News Feature | July 1, 2014

Hybrid Manufacturing: Combining Two Processes In One Machine

By Trisha Leon, contributing writer

Hybrid Manufacturing:

3D printing has grown in popularity throughout the manufacturing industry as it provides a way to create highly customizable products rapidly. One drawback to 3D printing, however, is finishing that products require after they are manufactured.

That’s where computer numerical controlled (CNC) machining comes in. Products are milled by machining in order to be ready for use.

“As these two technology bases have improved, so too have peripheral devices such as 3D scanners, robots, and metrology systems. For manufacturers this is all good, but more often than not the additive/subtractive techniques are viewed as mutually exclusive”, according to Joshua Johnson of 3D Printing Industry.

Hybrid manufacturing, though, is a process that combines the speed of 3D printing with the finishing of milling or subtractive manufacturing. 3D printers create products by laying down material layer by layer, while CNC technologies rapidly cut or mill metals or wood into smooth, finished products. Zach “Hoeken” Smith, co-founder of Makerbot Industries and sole proprietor of Hoektronics, explains the differences: “The key difference between the mechanical systems for additive manufacturing (3D printing) and subtractive manufacturing (CNC) is in the positioning system and the requirements each one has. For 3D printing, the requirement tends towards lower accuracy and faster speeds. For CNC, it tends to be on the opposite end of the spectrum: lower speeds, but higher accuracy.”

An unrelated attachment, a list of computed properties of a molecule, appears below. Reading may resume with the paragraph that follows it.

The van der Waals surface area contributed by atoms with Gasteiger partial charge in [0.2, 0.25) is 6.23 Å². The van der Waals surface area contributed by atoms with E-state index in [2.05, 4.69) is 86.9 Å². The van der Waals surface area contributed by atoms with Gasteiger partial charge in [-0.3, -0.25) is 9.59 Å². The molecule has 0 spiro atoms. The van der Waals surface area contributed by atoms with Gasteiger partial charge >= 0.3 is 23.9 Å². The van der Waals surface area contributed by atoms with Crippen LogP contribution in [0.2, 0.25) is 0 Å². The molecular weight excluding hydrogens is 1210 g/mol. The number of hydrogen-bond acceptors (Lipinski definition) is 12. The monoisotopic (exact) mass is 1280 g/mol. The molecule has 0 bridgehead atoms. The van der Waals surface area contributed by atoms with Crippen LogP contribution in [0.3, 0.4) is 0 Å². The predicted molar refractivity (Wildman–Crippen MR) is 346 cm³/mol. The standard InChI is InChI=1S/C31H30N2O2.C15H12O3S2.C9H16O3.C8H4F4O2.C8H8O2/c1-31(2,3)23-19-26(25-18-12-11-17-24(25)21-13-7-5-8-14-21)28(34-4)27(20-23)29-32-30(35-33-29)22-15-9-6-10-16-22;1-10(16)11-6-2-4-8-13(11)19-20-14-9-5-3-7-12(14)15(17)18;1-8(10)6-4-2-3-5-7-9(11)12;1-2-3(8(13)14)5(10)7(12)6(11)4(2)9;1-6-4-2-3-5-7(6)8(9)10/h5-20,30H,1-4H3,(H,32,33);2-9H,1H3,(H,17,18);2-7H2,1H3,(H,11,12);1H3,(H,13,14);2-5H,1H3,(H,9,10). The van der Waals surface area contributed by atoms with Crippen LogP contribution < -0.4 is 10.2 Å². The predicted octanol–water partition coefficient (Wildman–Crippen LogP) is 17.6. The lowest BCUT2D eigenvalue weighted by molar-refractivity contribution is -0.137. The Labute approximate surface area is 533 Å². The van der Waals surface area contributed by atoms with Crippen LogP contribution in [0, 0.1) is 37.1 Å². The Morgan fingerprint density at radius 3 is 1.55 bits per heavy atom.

Companies have begun to recognize the advantages of combining these processes in one machine. Johnson writes that though the two processes are quite different, “one commonality that most open source 3D printers and almost all CNC devices share is their use of G-code and simple extrapolation from 2D vectors to physical shapes and motions. Because of this common language many controllers, as well as linear motion components, can be used for both processes in the same machine.”

Hybrid manufacturing appears to be gaining ground as evidenced by the positive reaction it’s received. As new developments in hybrid manufacturing continue, doubtless production techniques will improve and the technology will become more accessible.